By: Captain Steve Heidbreder
As many of you may have done over the Fatherâ€™s Day weekend, I spent some timeÂ thinking about the day and what it means to me as a father. I reflected on my ownÂ Father, my Step-Dad, my Grandfathers, and those that were a father figure in my life. IÂ then looked at myself and thought about what kind of father I was to my three kids.Â While the three of them didnâ€™t allow me time during the day for much consideration, theÂ thoughts came back late at night when sleep proved elusive.
As is often the case during these late night mind wandering trips, I found myselfÂ wondering what my kids memories of me would be when I was gone. Of course I wantÂ them to remember me fondly, as a good Dad, as a friend. My thoughts then turned to aÂ picture from a recent LODD funeral. I remember being deeply touched by the picture ofÂ a young boy clutching his fatherâ€™s helmet, crying as he sat in the pews of the churchÂ during his dadâ€™s funeral. How unfair, I thought. This little boy will not have his Dad toÂ grow up with, to guide him, to help him when heÂ becomes a Dad for the first time. I tried (and failed) toÂ not picture my son clutching that helmet in the churchÂ pew.
My thoughts then turned to anger. Why anger?Â Because I am tired of witnessing complacency,Â incompetence, and a lack of dedication to ourÂ profession. Iâ€™m tired of seeing those that are only hereÂ for the paycheck, those that donâ€™t want to train, thoseÂ that are so out of shape they couldnâ€™t possibly pull meÂ from a burning building if I were in trouble. YourÂ actions are saying that you do not care about me asÂ your brother firefighter. You donâ€™t care about my wifeÂ and kids who are waiting at home for me to walkÂ through the door. â€œEveryone Goes Homeâ€? Have youÂ heard of it? Itâ€™s not just a trendy catch phrase, itÂ should be our number one goal for everything we do.
The Engine CompanyÂ Thoughts From Captain 180â€¦.Â Are you fire ground ready? Can you do the job or do you hide in the shadows whenÂ thereâ€™s a fire? Can you complete routine fire ground tasks without becomingÂ incapacitated? Can you carry a ladder around to the rear of a building, raise it to aÂ second floor window or the roof without having to take a break? Can you then climbÂ that ladder and perform ventilation to improve conditions on the interior for your brothersÂ and sisters? Can you stretch a charged hose line to the rear of a house for a basementÂ fire without being so winded you have to catch your breath before masking up andÂ making entry?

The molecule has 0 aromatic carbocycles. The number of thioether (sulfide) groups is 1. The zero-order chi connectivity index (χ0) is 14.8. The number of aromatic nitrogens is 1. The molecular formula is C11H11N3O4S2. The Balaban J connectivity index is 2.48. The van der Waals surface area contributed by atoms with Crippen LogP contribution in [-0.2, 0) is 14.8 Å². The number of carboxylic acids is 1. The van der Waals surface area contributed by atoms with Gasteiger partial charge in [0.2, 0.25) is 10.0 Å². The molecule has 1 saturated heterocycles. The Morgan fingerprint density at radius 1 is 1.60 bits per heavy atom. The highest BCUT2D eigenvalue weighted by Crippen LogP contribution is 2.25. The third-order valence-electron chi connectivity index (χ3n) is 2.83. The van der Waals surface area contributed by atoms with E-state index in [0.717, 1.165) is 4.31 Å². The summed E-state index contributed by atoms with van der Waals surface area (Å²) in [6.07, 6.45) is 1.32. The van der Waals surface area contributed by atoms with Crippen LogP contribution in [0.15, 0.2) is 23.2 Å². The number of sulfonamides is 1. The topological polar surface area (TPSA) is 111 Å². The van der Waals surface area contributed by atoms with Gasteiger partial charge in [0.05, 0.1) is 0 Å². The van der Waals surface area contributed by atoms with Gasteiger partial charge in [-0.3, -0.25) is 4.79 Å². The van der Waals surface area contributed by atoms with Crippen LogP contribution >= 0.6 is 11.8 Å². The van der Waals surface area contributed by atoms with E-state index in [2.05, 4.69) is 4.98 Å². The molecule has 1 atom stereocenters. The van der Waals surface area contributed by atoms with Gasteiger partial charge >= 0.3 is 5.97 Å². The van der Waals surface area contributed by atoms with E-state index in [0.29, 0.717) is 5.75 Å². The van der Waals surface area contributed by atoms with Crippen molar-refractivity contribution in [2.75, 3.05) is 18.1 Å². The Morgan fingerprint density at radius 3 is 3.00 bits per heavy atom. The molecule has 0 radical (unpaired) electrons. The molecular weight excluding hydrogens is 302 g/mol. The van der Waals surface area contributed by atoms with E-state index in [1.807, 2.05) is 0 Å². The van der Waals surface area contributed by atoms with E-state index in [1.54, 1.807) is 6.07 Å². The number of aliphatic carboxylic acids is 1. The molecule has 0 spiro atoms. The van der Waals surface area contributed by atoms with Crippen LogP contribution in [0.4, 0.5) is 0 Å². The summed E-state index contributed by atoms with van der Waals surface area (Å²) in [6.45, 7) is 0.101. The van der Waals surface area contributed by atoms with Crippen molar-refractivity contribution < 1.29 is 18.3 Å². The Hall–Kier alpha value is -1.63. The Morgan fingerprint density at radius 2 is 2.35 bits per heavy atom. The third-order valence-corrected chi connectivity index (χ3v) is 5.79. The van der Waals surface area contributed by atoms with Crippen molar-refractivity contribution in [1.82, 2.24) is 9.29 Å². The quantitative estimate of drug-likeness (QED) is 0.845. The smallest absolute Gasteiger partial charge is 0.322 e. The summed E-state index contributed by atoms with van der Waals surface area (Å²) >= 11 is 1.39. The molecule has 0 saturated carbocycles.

Engineers, do you thoroughly check your apparatus each day or do you just turn on theÂ battery switch and write down the mileage? Can you pump a hose line at the correctÂ pressure, secure a water source, and then troubleshoot any problems that may arise?
Have you done company training today? Everyday isÂ a training day. Yes, even weekends! CompanyÂ Officers this is your responsibility. Do you train yourÂ company or wait to be spoon fed your training from theÂ Training Division?
Are your RIT skills good enough? Can you use yourÂ RIT bag to give me a new air supply in zero visibilityÂ with your fire gloves on? When was the last time youÂ had the RIT bag out and went over the various ways toÂ give a downed firefighter air?
I can hear it now, but itâ€™s hot todayâ€¦ itâ€™s Sundayâ€¦. itâ€™sÂ National Flower Day! Tough! The citizens that payÂ your salary donâ€™t care what day it is, my kids waiting atÂ home donâ€™t care what day it is, and neither should you. Â Spend at least thirty minutes to an hour every shiftÂ training on something.
If the crew cannot perform on the fire ground, it is the company officerâ€™s fault! Period.Â Full stop. End of discussion.
To those who can quote chapter and verse from the unionÂ contract as if it were scripture, but canâ€™t list the responsibilitiesÂ of the second-due engine or name the three parts of a HalliganÂ and how to use themâ€¦ I say â€œHow Dare You!â€
What you say is one thing, what you do is another. YourÂ actions are telling me you donâ€™t care about me or my family.Â You only care about you, about using the union contract to getÂ out of work, as an excuse to not train.
I have spent the past sixteen years as a shift training officer. Let me tell you, I have yetÂ to meet a firefighter that didnâ€™t need to train (myself included). ALL of us need toÂ continually train even on the basics.
With all of this laid out, I can offer you a promise. My promise is to hold all of us to aÂ higher standard. I will no longer tolerate laziness and incompetence. I will call you outÂ at training. I will call you out on the emergency scene.
Â I donâ€™t care about your feelings. I only care that you can do the job and if somethingÂ bad happens, you can get me out.
If you canâ€™t, I say â€œHow Dare You!â€
Iâ€™ll leave you with one final thought.Â If something were to happen to me at a fire, canÂ you look my kids in the eye and give them an honest answer when they ask:
â€œDid you do everything you could to save my Daddy?â€Â Go ahead and give it a try.
This is a picture of my two youngest kids. Tell them thatÂ sitting in front of the television or computer was more important than training. Tell themÂ that it was just too hot that day to train, we donâ€™t want to sweat too much. Tell them youÂ just didnâ€™t feel like getting in shape because it took too much effort. (Or better yet, insertÂ a picture of your kids hereâ€¦â€¦)
Iâ€™m the only Daddy they have. Are you trained enough, in shape enough to make sure IÂ go home at the end of my shift?
If not, I say â€œHow Dare You!â€